Gladstone Gallery is pleased to present an exhibition of works by Guo Fengyi, the artist’s first exhibition with the gallery since announcing their representation in 2018. This show visually and conceptually explores the three major bodies of work that Guo created during her lifetime, and demonstrates the breadth and complexity of her ever-explorative practice and long-lasting impact on contemporary Chinese art.
Born in 1942 in Xi'an, China, Guo was a self-trained artist who did not begin her artistic career until the latter portion of her life. Guo worked at a rubber factory until the age of 39, when she developed severe arthritis that forced her into early retirement. As a way of alleviating pain and hoping to continue working with her hands, Guo started to practice qigong, a Chinese system of physical exercise and breath control connected to tai chi. While engaging in qigong, Guo would enter into a hallucinatory state of being that prompted a series of transcendent visualizations. Guo would attempt to capture the figures she saw on various scrolls, both small and large scale. This practice of artmaking helped Guo connect her mind and body, an exercise much like the Surrealist practice of automatic drawing, which was developed in Europe during the early 20th century.
Early in her career, Guo created many of her drawings on the backs of calendars and discarded sheets of paper, visualizing imaginative depictions of unseen objects and concepts: human organs, the underworld, and energy channels. She then began to use readymade Chinese scrolls to make ornate, free formed drawings, mostly in back and white, that helped Guo formalize her signature stylistic approach to drawing. She used these scrolls in untraditional ways, however, enabling Guo to employ an otherworldly method of production that distinguished her practice and ability to invent her fantastical subjects. Guo’s third and most prolific series of works were created on rice paper and depict different figures connected to specific locations or powerful energies. This practice led to the creation of vibrant and deeply personal portraits of close companions and anonymous characters alike.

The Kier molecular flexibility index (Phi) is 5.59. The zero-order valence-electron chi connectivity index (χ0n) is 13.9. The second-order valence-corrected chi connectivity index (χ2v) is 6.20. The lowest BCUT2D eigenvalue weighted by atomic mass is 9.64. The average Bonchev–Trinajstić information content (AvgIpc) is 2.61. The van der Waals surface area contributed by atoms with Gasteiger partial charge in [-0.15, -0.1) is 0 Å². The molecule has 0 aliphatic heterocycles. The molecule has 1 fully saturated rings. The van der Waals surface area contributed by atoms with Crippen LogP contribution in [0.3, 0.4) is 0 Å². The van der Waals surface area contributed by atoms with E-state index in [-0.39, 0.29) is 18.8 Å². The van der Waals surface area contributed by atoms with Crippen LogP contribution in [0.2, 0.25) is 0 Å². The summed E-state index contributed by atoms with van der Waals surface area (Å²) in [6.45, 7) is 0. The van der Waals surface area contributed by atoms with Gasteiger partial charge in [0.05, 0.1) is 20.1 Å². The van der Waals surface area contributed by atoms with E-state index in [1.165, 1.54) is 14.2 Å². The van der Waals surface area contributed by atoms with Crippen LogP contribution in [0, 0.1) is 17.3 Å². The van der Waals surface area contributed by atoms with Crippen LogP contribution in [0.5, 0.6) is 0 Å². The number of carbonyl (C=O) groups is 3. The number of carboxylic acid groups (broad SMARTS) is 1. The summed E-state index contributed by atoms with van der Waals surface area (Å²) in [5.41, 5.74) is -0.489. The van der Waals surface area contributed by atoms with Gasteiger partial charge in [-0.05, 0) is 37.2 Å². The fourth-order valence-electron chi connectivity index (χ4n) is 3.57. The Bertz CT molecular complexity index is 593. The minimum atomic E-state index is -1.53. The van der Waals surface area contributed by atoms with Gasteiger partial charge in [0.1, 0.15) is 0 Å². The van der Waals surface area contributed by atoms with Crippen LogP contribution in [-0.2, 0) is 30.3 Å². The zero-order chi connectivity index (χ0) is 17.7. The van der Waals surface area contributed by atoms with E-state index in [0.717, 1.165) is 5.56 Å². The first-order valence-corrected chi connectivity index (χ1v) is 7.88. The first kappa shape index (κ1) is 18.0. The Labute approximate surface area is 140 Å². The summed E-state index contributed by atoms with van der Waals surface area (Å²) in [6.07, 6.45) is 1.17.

After years of showing her work throughout mainland China, Guo began to receive international recognition for her artistic practice through a series of important museum exhibitions and collaborations, at venues and festivals, including the Gwangju Biennial (2010); The Museum of Everything, London (2009), Mori Art Museum, Japan (2009); Kunsthaus Graz, Austria (2007); Shenzhen Biennial (2006); Taipei Biennale (2005); Yokohama Triennial, Japan (2005); Prague International Biennale of Contemporary Art (2005); and the Museum of Contemporary Art, Lyon, France (2004). In 2002, Guo worked with Judy Chicago on a multi-venue event for Long March Project.
Guo’s works depict a series of elaborately drawn characters, such as dragons, mythological figures, ornately dressed humans that embodied both humanoid and otherworldly qualities. Designed with exacting details and vibrant colors, these whimsical subjects also connected to Guo’s research of I Ching (Book of Changes in English), an ancient Chinese divination text and the oldest of the Chinese classics. The subjects she imagined relate to traditional Chinese systems of thought, namely cosmology, divination, acupuncture energy maps, sage kings, geomancy and dynastic grave sites, all of which have become dispensable in a modernizing China.
After her death in 2010, the Contemporary Art Gallery in Vancouver, Canada organized the first North American survey of Guo’s work that opened in 2012. Other group exhibition venue highlights after her passing include The Museum of Old and New Art, Tasmania, Australia (2017); Kunsthal Rotterdam (2016); Carnegie International, Carnegie Museum of Art (2013); Hayward Gallery, London (2013); The 55th Venice Biennale (2013); and the Asian Art Museum, San Francisco (2012).